Beyond making arrangements with friends and family taking care of my home, car, motorcycle and social groups, I had my legal service to help me review my contract. I even turned to an opera singer I had worked with who lives in Europe to get tips as well. But I heavily relied on the opera companies. ENO was great in helping me with the visa process and arranging my flights, as well as helping me find a place to live. DNO was also helpful with the visa and booking my return flight of choice. I also used some FB community and travel groups to get some info.
What would you do differently if you were starting your move again?
The first thing – get into better shape. I tend to blame the West Coast car culture for not walking as much. Doesn’t help that I’d rather ride my motorcycle than ride a bicycle. Regardless, I should have prepared myself for all of the walking I’d do and all the stairs I’d climb (not just from using the tube, but at the opera house and rehearsal studio), despite the fact I live in a townhouse.
Next, I would have researched my contract options and included a clause for workplace accidents. Sadly I fell at rehearsal, tearing a ligament in my ankle rather badly, just after a month of my stay.
What challenges did you face professionally and/or culturally while working abroad?
The biggest challenge for me was my accident. I had no clue how slowly the medical system moved in London and how overwhelmed the system was. For example, it took me 8 weeks to get into physical therapy, and the paper referral was lost for about 5 weeks. Btw, it normally takes 6 weeks after the appointment with the specialist. So I didn’t get in until 3 days before I left the England. On the flip side, in the Netherlands, I got in to see a doctor 3 days after I called and had 2 PT appointments, all within 2 weeks and during a holiday season.
Culturally ,it’s been little things like trying to understand accents and slang in London and not being able to speak or read the language in Amsterdam, not having 24 grocery stores and taking time to find where to find cold medicine and makeup.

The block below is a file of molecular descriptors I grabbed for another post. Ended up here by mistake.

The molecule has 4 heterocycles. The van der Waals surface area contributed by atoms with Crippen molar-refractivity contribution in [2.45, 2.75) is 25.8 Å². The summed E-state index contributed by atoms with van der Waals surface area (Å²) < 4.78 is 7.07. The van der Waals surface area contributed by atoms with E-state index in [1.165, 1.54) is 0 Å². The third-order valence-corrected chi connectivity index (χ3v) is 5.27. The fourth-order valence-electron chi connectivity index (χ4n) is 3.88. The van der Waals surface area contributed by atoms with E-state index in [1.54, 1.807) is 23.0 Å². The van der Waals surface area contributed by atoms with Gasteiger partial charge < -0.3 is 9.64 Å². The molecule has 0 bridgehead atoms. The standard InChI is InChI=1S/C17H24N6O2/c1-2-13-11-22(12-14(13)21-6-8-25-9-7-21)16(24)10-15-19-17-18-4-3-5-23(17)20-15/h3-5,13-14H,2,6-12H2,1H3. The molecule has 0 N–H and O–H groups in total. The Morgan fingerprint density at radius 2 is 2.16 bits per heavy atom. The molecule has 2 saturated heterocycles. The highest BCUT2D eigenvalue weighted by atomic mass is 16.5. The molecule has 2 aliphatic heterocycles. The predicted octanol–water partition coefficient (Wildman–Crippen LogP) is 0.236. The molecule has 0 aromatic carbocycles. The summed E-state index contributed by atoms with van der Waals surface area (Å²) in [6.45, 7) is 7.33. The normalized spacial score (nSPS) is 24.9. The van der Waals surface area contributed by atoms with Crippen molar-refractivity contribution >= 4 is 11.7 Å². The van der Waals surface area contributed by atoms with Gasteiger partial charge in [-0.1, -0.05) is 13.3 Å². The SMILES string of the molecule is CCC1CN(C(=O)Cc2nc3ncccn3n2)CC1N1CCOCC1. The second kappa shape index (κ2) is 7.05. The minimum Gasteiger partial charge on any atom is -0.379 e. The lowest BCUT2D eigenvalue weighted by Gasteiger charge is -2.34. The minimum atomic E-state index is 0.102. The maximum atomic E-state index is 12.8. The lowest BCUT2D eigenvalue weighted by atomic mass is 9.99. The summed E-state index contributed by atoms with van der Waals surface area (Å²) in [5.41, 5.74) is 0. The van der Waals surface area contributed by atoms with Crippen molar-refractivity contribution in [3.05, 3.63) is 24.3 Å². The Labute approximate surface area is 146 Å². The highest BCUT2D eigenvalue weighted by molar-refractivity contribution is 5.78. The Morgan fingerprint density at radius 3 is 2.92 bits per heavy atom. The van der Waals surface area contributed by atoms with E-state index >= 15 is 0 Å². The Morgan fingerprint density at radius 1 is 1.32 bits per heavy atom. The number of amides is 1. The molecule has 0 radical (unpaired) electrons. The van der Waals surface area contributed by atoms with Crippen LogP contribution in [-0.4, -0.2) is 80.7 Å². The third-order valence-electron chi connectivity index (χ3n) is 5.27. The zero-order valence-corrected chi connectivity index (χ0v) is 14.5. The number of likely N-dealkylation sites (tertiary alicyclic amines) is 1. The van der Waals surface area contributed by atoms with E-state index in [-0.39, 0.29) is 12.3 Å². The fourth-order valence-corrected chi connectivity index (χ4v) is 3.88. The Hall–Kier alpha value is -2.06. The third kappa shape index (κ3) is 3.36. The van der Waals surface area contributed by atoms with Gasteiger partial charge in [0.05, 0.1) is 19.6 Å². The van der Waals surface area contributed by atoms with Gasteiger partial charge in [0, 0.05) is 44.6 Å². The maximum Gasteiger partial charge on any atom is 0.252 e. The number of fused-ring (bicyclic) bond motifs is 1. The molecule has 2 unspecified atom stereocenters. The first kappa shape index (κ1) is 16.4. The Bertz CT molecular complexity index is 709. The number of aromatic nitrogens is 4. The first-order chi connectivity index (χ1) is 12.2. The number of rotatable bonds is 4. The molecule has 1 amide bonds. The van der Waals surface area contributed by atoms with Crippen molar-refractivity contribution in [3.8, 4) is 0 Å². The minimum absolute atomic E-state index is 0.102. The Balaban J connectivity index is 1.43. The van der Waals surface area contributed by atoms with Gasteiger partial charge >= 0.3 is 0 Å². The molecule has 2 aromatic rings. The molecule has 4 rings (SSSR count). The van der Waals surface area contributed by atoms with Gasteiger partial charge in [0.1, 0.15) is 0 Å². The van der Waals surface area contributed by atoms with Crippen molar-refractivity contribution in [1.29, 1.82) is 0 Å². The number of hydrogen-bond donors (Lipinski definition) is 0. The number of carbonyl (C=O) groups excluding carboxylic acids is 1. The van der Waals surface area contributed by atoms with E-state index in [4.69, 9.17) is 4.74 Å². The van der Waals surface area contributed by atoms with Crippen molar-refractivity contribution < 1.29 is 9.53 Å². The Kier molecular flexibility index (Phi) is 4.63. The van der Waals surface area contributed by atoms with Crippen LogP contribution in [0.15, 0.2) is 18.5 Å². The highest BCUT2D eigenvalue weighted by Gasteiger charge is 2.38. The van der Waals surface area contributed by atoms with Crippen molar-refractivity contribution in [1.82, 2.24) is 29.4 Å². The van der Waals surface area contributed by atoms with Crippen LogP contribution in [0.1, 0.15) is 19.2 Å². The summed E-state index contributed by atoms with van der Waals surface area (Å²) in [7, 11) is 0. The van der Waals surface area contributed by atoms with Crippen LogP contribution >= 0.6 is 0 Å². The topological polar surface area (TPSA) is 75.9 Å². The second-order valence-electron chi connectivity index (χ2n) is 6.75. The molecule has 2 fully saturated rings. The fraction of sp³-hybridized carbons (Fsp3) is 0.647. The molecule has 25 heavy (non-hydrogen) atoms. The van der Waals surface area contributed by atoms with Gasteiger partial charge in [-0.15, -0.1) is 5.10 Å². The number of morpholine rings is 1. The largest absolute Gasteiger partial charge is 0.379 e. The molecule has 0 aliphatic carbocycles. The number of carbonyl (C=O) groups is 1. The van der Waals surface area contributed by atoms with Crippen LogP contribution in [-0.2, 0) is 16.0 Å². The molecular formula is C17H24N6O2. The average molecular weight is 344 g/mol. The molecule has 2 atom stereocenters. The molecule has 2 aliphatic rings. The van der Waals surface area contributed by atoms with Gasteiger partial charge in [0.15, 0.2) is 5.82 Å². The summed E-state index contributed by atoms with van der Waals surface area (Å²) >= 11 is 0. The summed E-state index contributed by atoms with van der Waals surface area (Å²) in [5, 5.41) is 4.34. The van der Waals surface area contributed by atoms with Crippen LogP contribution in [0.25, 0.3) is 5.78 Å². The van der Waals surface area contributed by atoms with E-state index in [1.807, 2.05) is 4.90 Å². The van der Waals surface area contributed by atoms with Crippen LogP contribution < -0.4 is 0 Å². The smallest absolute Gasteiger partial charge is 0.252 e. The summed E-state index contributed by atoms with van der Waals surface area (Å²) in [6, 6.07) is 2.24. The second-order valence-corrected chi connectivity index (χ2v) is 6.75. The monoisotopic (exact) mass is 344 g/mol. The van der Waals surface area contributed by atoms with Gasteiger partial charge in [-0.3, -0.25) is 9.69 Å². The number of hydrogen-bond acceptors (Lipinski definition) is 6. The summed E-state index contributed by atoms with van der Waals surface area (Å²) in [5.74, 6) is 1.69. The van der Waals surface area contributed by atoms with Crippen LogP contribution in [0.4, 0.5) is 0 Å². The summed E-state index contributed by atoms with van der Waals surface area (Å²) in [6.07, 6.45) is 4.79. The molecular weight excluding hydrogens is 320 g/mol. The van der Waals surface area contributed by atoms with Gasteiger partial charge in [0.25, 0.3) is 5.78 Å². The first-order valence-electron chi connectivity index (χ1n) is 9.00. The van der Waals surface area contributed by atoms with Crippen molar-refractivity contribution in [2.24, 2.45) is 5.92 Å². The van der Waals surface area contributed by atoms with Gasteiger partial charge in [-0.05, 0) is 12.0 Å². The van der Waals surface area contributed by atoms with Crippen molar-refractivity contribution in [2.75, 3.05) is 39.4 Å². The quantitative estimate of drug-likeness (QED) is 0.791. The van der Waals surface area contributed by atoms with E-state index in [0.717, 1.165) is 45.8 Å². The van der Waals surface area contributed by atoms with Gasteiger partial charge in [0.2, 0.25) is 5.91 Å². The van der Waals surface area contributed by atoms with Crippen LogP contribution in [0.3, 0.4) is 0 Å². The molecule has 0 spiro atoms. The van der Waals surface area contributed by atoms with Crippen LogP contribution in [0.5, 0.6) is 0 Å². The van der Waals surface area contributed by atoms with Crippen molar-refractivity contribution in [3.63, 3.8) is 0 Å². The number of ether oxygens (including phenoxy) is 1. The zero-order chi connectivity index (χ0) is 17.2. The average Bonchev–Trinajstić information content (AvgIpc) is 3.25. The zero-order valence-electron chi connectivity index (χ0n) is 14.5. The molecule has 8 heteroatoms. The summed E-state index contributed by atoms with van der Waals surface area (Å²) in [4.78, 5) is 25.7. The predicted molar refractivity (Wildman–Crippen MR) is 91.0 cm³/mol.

What are 3 things you would advise anyone considering moving abroad?
- The main thing – DO IT! While I’ve traveled a lot, there’s nothing like living abroad, mingling with the locals and learning about the place you’re in and where you’re from, even if it’s just for 1.5 to 3 months.
- Get a credit or bank card with zero or low foreign transaction fees. Also look into international online bank accounts. This could save you a bunch of money and headaches.
- Get out and explore your city, country and even neighboring countries. Take advantage of what living abroad has to offer. Join a Meetup.com group to do fun things with locals. Don’t be afraid to ask colleagues about discount things to extend your money, such as the equivalent of dollar stores, the most economical ways to travel, or EuroSnap discount fares on the Eurostar.
- I need one more – be flexible, go with the flow. Things may not go as smoothly or what you may think of as locally, but remember you’re having an experience of a lifetime and only a few experience it. So smile.
What is the biggest lesson you have learned since leaving the US?
Oh wow, that’s a tough one. More than learning, previous lessons were reinforced, such as:
The world is not, or more than, what the media portrays. Biggest is how diverse the population is in London and Amsterdam. Especially in Amsterdam, I wasn’t expecting to see so many brown faces.
I appreciate my American lifestyle even more. While there are things I love about living in London and Amsterdam – my grocery deliveries, the older architecture, the dining opportunities, the Boris bikes, the great public transportation…There’s something about being able to drive my car to work or taking my motorcycle out for a joy ride or fun commute, the convenience of 24 hour grocery stores and having seemingly unlimited choices at my fingertips for example. But there is something about not being a foreigner, an expat or other labels you assume when living abroad. Not that it’s bad, it’s just different and takes time to get used to.
I’ve learned a lot about me, what truly makes me happy, how flexible I can be, how to handle challenges without the local support system I’m used to having, how to make friends and even date. But most of all it made me feel even more grateful for this and other opportunities I’ve had throughout my life. This was a dream I didn’t think would come true and despite the challenges, pain and tears, I am so glad I had this opportunity and took it! I’d do it again, minus the fall.